### Experimental demonstration

Now, we design linear-optical settings for the proof-of-principle experiments, as drawn in Fig. 3. To simulate the qDM algorithm, we use single-photon light as the ancillary system input^{22}. Horizontal and vertical polarizations of the photon represent the qubit signal, such that \(|H\rangle \leftrightarrow |0\rangle \) and \(|V\rangle \leftrightarrow |1\rangle \). The unitary operations *u*_{j} (*j* = 0, 1) can be realized as combinations of half-wave-plate (HWP) and quarter-wave-plate (QWP). More specifically, *u*_{0} is composed of HWP(*ϑ*_{0})-QWP(*φ*_{0})-QWP(*χ*), and *u*_{1} is realized by one HWP(*ϑ*_{1}). Here, *ϑ*_{0}, *φ*_{0}, and *ϑ*_{1} are controllable rotation angles of the wave plates. The angle *χ* is fixed to be \(\pi /4\). Such a setting for qDM can generate all possible outputs for Bob’s guesses by controlling the wave plate angles, according to the following rules:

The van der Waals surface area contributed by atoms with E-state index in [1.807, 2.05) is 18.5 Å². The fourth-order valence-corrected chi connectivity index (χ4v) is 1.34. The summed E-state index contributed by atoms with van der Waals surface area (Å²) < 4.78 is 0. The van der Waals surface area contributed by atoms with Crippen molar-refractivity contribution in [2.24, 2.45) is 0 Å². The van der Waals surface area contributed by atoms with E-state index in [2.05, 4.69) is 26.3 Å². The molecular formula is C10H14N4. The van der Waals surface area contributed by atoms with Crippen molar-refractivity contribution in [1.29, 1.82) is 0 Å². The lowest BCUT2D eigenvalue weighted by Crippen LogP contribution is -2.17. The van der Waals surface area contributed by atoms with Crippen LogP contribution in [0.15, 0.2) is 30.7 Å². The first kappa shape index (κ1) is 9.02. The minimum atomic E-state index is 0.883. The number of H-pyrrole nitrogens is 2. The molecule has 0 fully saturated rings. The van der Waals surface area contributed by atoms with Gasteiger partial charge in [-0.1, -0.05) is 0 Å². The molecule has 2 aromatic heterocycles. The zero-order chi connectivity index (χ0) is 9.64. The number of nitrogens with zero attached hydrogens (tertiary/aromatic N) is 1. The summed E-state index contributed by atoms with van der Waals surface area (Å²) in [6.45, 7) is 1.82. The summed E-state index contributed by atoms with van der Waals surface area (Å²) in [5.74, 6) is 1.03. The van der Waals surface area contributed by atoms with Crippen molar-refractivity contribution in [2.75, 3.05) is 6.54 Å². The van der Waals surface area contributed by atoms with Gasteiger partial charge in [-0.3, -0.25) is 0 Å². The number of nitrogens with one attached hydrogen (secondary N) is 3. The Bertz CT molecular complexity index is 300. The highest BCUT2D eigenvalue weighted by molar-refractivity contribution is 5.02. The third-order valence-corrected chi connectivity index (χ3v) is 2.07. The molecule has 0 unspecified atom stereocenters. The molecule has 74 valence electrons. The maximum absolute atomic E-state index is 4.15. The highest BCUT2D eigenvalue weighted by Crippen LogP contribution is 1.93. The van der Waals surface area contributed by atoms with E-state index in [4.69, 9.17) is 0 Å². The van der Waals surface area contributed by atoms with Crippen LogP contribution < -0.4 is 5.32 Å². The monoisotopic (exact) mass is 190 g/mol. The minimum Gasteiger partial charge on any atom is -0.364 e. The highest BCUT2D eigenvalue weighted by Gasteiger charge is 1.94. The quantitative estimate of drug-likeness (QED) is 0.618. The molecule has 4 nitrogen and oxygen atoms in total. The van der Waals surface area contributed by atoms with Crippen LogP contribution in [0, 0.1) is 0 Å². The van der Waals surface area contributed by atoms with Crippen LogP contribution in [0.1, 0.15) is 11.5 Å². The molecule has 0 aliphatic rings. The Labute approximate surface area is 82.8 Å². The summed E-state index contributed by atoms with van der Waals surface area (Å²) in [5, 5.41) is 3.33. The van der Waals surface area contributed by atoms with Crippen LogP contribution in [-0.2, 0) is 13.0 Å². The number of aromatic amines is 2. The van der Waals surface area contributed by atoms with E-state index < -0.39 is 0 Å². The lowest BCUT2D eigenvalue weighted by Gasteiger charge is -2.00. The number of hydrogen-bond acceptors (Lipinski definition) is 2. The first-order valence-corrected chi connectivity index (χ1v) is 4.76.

We then also simulate the cDM algorithm for comparison. For cDM, we prepare the thermal state of light as the ancilla input, leaving no room for unexpected quantum effects on the cDM. The signal bits are also represented by the light polarization, i.e., \(H\leftrightarrow 0\) and \(V\leftrightarrow 1\). However, in such a cDM, application of the given hint **h** is limited without the ability to fully exploit the quantum superposition; i.e., the directional information of **h** cannot be encoded. The classical operations *u*_{j} (*j* = 0, 1) can thus be implemented with only HWPs placed at either *ϑ*_{j} = 0 (for \({u}_{j}\to 1\)) or \({\theta }_{j}=\pi /4\) (for *u*_{j} → *X*), probabilistically, based on Eq. (1) (see Fig. 3b).